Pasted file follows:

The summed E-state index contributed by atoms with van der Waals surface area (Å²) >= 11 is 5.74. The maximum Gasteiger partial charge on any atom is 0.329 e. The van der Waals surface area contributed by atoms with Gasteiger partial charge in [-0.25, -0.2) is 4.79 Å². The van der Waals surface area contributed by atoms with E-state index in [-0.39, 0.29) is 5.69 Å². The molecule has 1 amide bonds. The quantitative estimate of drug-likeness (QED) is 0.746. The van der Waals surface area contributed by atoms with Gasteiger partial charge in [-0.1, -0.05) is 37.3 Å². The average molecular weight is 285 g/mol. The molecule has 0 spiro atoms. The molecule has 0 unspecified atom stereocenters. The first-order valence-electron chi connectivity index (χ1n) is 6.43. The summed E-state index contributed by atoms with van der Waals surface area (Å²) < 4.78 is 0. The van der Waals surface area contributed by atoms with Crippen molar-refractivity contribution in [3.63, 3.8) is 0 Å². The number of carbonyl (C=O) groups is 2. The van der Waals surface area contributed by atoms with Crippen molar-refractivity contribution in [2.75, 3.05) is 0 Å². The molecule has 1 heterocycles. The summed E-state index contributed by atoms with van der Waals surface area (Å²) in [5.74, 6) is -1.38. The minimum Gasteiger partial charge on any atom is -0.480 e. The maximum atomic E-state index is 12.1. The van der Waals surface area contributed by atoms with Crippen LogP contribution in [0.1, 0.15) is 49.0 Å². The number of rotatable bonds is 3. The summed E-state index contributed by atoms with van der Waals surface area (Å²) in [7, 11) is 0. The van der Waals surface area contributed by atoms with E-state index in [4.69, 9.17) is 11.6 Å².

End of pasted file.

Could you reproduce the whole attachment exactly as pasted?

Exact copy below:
The summed E-state index contributed by atoms with van der Waals surface area (Å²) >= 11 is 5.74. The maximum Gasteiger partial charge on any atom is 0.329 e. The van der Waals surface area contributed by atoms with Gasteiger partial charge in [-0.25, -0.2) is 4.79 Å². The van der Waals surface area contributed by atoms with E-state index in [-0.39, 0.29) is 5.69 Å². The molecule has 1 amide bonds. The quantitative estimate of drug-likeness (QED) is 0.746. The van der Waals surface area contributed by atoms with Gasteiger partial charge in [-0.1, -0.05) is 37.3 Å². The average molecular weight is 285 g/mol. The molecule has 0 spiro atoms. The molecule has 0 unspecified atom stereocenters. The first-order valence-electron chi connectivity index (χ1n) is 6.43. The summed E-state index contributed by atoms with van der Waals surface area (Å²) < 4.78 is 0. The van der Waals surface area contributed by atoms with Crippen molar-refractivity contribution in [3.63, 3.8) is 0 Å². The number of carbonyl (C=O) groups is 2. The van der Waals surface area contributed by atoms with Crippen molar-refractivity contribution in [2.75, 3.05) is 0 Å². The molecule has 1 heterocycles. The summed E-state index contributed by atoms with van der Waals surface area (Å²) in [5.74, 6) is -1.38. The minimum Gasteiger partial charge on any atom is -0.480 e. The maximum atomic E-state index is 12.1. The van der Waals surface area contributed by atoms with Crippen LogP contribution in [0.1, 0.15) is 49.0 Å². The number of rotatable bonds is 3. The summed E-state index contributed by atoms with van der Waals surface area (Å²) in [7, 11) is 0. The van der Waals surface area contributed by atoms with E-state index in [4.69, 9.17) is 11.6 Å².